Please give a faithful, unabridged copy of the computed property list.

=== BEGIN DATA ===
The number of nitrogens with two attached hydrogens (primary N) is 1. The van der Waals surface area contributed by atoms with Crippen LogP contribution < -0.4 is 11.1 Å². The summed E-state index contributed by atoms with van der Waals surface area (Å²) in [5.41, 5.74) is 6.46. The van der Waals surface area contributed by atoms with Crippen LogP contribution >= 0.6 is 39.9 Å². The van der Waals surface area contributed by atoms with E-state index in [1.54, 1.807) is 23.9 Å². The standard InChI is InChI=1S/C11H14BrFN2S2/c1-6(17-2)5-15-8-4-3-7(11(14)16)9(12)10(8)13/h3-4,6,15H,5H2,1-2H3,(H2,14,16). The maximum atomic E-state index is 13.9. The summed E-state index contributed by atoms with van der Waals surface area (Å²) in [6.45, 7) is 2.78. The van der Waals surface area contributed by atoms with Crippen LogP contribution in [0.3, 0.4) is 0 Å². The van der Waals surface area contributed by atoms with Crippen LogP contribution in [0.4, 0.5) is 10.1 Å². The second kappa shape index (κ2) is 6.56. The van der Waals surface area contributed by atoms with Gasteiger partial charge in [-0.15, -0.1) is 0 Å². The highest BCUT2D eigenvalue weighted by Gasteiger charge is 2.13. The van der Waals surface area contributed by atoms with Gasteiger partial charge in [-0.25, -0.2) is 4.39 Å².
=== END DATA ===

The number of nitrogens with two attached hydrogens (primary N) is 1. The van der Waals surface area contributed by atoms with Crippen LogP contribution < -0.4 is 11.1 Å². The summed E-state index contributed by atoms with van der Waals surface area (Å²) in [5.41, 5.74) is 6.46. The van der Waals surface area contributed by atoms with Crippen LogP contribution >= 0.6 is 39.9 Å². The van der Waals surface area contributed by atoms with E-state index in [1.54, 1.807) is 23.9 Å². The standard InChI is InChI=1S/C11H14BrFN2S2/c1-6(17-2)5-15-8-4-3-7(11(14)16)9(12)10(8)13/h3-4,6,15H,5H2,1-2H3,(H2,14,16). The maximum atomic E-state index is 13.9. The summed E-state index contributed by atoms with van der Waals surface area (Å²) in [6.45, 7) is 2.78. The van der Waals surface area contributed by atoms with Crippen LogP contribution in [0.3, 0.4) is 0 Å². The van der Waals surface area contributed by atoms with Crippen LogP contribution in [0.4, 0.5) is 10.1 Å². The second kappa shape index (κ2) is 6.56. The van der Waals surface area contributed by atoms with Gasteiger partial charge in [-0.15, -0.1) is 0 Å². The highest BCUT2D eigenvalue weighted by Gasteiger charge is 2.13. The van der Waals surface area contributed by atoms with Gasteiger partial charge in [-0.25, -0.2) is 4.39 Å².